While soldiers, journalists and citizens across the Middle East keep their gas masks close at hand for fear of chemical warfare, a two-part symposium held this week, Copenhagen: History, Science and the Arts -- Making Connections, will focus on the multitude of dilemmas surrounding the creation of different deadly weapon: the atomic bomb.
Sponsored by the University of Colorado at Boulder and the Denver Center for the Performing Arts, the panel discussions are being held in conjunction with Copenhagen, the Tony Award-winning play by Michael Frayn that's currently playing at the DCPA's Ricketson Theatre. "The symposium obviously deals with an incredibly timely set of issues raised about science and weapons, and their impact on all of us," says Jeff Cox, director of the CU-Boulder Center for Humanities and the Arts, who will moderate both events. "We hope to talk about the historic and ethical questions raised by obligations to government versus personal morals, along with the artistic aspects of the play."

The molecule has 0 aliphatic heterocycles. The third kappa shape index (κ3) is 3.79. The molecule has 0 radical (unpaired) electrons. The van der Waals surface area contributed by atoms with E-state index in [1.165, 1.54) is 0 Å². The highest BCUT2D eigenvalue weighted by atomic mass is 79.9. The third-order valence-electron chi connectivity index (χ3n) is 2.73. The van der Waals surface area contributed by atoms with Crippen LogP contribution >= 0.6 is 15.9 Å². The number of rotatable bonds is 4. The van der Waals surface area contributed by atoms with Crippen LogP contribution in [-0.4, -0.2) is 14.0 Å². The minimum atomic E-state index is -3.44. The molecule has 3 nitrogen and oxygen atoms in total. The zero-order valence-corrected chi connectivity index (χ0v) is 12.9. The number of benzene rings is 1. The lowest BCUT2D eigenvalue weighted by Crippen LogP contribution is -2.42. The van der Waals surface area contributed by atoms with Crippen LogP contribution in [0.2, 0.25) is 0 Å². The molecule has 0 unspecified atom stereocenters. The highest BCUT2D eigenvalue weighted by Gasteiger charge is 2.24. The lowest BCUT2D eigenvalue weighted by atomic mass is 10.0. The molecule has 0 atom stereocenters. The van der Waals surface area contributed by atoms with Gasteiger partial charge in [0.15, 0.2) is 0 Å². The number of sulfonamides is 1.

Panel participants include CU-Boulder physics professors Allan Franklin and Carl Wieman, a 2001 Nobel Prize winner; CU-Boulder history professor and former Los Alamos resident Lee Chambers; physicist Lawrence Cranberg; theater critic Sylvie Drake; regional theater founder Zelda Fichandler; and Anthony Powell, associate director of the DCPA's Copenhagen production.
The first session will be held on Sunday, April 13, at 2 p.m. at the Donald R. Seawell Grand Ballroom in the DCPA complex on 14th and Champa streets; the second will take place on Monday, April 14, at 4 p.m. at the Eaton Humanities Building on the CU-Boulder campus. Both panels will take questions from the audience. "We didn't know that this topic was going to be quite as relevant at the moment as it is," says Cox. "So I expect that the audience will have a lot to say."
Admission is free, but reservations are required and can be made by calling 303-492-1423. For more information, visit www.colorado.edu/ArtsSciences/CHA/copenhagensymp.htm.